The world’s biggest iceberg, called A23a, is on the move after more than 30 years of being stuck to the ocean floor.
At almost 4,000 sq km (1,500 sq miles) in area, the iceberg split from the Antarctic coastline in 1986. But it swiftly grounded in the Weddell Sea, becoming, essentially, an ice island.
The past year has seen it drifting at speed, and the berg is now about to spill beyond Antarctic waters.
BBC reports that A23a is a true colossus, and it’s not just its width that impresses. This slab of ice is some 400m (1,312 ft) thick. For comparison, the London Shard, the tallest skyscraper in Europe, is a mere 310m tall.
So, why, after almost 40 years, is A23a on the move now?
“I asked a couple of colleagues about this, wondering if there was any possible change in shelf water temperatures that might have provoked it, but the consensus is the time had just come,” said Dr Andrew Fleming, a remote sensing expert from the British Antarctic Survey.
“It was grounded since 1986 but eventually it was going to decrease (in size) sufficiently to lose grip and start moving. I spotted first movement back in 2020.”
A23a has put on a spurt in recent months, driven by winds and currents, and is now passing the northern tip of the Antarctic Peninsula.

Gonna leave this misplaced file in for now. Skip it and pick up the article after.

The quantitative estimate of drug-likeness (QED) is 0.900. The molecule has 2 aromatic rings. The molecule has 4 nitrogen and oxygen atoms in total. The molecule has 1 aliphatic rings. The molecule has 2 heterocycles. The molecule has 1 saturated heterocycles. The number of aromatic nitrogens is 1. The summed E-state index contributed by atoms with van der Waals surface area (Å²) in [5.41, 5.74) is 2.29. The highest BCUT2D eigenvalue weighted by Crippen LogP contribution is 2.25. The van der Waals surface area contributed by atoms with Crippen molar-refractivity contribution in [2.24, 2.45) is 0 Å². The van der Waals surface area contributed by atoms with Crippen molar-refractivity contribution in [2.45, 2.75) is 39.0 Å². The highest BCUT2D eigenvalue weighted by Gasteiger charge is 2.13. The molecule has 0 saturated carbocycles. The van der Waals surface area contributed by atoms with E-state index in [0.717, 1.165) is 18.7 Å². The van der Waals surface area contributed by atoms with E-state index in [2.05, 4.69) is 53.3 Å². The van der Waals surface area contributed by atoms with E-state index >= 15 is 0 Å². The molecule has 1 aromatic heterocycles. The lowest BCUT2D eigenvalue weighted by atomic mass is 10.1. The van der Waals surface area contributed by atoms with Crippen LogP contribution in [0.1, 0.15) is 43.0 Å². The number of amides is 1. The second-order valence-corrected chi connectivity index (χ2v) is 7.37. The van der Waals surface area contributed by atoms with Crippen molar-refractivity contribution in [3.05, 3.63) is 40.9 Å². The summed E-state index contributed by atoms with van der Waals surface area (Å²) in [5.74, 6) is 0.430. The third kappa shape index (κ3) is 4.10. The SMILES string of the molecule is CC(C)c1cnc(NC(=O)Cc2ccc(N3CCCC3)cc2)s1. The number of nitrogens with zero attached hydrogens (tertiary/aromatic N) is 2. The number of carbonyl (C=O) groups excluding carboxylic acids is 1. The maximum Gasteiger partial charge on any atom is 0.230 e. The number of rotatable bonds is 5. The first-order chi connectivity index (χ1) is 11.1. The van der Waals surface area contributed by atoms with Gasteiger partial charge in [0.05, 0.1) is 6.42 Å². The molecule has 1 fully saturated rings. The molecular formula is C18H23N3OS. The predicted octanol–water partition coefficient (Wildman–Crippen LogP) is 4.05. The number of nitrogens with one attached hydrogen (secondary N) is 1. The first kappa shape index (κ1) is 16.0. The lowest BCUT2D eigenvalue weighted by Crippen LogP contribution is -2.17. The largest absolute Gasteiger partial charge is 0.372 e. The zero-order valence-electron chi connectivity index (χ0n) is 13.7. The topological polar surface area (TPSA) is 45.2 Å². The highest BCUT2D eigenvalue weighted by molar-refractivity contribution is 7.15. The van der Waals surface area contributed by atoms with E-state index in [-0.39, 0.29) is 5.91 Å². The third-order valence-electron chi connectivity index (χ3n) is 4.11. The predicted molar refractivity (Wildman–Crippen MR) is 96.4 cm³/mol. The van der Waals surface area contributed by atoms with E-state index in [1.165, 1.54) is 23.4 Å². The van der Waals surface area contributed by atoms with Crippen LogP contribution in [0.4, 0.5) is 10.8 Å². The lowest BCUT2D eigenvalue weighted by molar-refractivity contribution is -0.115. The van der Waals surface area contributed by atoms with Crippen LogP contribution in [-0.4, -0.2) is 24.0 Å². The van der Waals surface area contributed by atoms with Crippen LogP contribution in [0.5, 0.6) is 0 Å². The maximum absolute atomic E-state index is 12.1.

Like most icebergs from the Weddell sector, A23a will almost certainly be ejected into the Antarctic Circumpolar Current, which will throw it towards the South Atlantic on a path that has become known as “iceberg alley”.
Iceberg doomed to melt
Eventually, all bergs, however big, are doomed to melt and wither away, BBC notes.
The largest iceberg ever recorded was named B-15. It measured around 295 by 37 kilometers (159 by 20 nautical miles), with a surface area of 11,000 square kilometers (3,200 square nautical miles), about the size of the island of Jamaica.
It calved from the Ross Ice Shelf of Antarctica in March 2000. However, it broke up into smaller icebergs over the next few years, and the largest remaining piece, B-15A, eventually disappeared in 2005.
Icebergs are constantly calving from ice shelves, and their sizes can vary greatly. The largest icebergs are typically found in the Southern Ocean, where they can pose a hazard to shipping.
However, they also play an important role in the Earth’s climate system, as they reflect sunlight back into space and help to regulate ocean temperatures.
As these big bergs melt, they release the mineral dust that was incorporated into their ice when they were part of glaciers scraping along the rock bed of Antarctica. This dust is a source of nutrients for the organisms that form the base of ocean food chains.
“In many ways these icebergs are life-giving; they are the origin point for a lot of biological activity,” said Dr Catherine Walker, from the Woods Hole Oceanographic Institution, who was born in the same year as A23a. “I identify with it; it’s always been there for me,” she told the BBC.